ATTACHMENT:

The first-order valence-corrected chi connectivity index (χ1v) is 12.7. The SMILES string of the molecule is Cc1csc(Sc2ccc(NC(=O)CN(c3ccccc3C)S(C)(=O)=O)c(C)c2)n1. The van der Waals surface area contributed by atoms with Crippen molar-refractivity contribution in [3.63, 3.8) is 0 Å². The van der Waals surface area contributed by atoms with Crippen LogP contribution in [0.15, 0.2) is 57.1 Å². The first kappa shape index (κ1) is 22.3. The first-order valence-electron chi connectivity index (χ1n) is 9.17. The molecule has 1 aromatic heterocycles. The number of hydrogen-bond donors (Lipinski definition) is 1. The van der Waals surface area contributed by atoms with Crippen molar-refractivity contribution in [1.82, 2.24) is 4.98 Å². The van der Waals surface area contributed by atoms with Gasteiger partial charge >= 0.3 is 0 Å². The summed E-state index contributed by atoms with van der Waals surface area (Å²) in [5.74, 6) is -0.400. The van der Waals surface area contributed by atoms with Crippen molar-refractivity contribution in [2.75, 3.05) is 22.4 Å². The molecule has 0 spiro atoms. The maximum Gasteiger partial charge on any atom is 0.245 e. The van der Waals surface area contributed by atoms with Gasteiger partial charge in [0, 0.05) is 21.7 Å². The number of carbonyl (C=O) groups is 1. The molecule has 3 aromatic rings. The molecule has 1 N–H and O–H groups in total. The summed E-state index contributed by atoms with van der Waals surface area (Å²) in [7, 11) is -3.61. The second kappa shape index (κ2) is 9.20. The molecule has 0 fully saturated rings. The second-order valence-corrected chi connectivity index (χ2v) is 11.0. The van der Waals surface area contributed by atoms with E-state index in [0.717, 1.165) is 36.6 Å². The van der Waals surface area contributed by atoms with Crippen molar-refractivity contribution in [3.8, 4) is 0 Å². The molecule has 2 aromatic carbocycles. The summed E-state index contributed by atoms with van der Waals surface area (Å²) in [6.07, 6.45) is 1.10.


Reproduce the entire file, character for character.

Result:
The first-order valence-corrected chi connectivity index (χ1v) is 12.7. The SMILES string of the molecule is Cc1csc(Sc2ccc(NC(=O)CN(c3ccccc3C)S(C)(=O)=O)c(C)c2)n1. The van der Waals surface area contributed by atoms with Crippen molar-refractivity contribution in [3.63, 3.8) is 0 Å². The van der Waals surface area contributed by atoms with Crippen LogP contribution in [0.15, 0.2) is 57.1 Å². The first kappa shape index (κ1) is 22.3. The first-order valence-electron chi connectivity index (χ1n) is 9.17. The molecule has 1 aromatic heterocycles. The number of hydrogen-bond donors (Lipinski definition) is 1. The van der Waals surface area contributed by atoms with Crippen molar-refractivity contribution in [1.82, 2.24) is 4.98 Å². The van der Waals surface area contributed by atoms with Gasteiger partial charge >= 0.3 is 0 Å². The summed E-state index contributed by atoms with van der Waals surface area (Å²) in [5.74, 6) is -0.400. The van der Waals surface area contributed by atoms with Crippen molar-refractivity contribution in [2.75, 3.05) is 22.4 Å². The molecule has 0 spiro atoms. The maximum Gasteiger partial charge on any atom is 0.245 e. The van der Waals surface area contributed by atoms with Gasteiger partial charge in [0, 0.05) is 21.7 Å². The number of carbonyl (C=O) groups is 1. The molecule has 3 aromatic rings. The molecule has 1 N–H and O–H groups in total. The summed E-state index contributed by atoms with van der Waals surface area (Å²) in [7, 11) is -3.61. The second kappa shape index (κ2) is 9.20. The molecule has 0 fully saturated rings. The second-order valence-corrected chi connectivity index (χ2v) is 11.0. The van der Waals surface area contributed by atoms with E-state index in [0.717, 1.165) is 36.6 Å². The van der Waals surface area contributed by atoms with Crippen molar-refractivity contribution in [3.8, 4) is 0 Å². The molecule has 2 aromatic carbocycles. The summed E-state index contributed by atoms with van der Waals surface area (Å²) in [6.07, 6.45) is 1.10.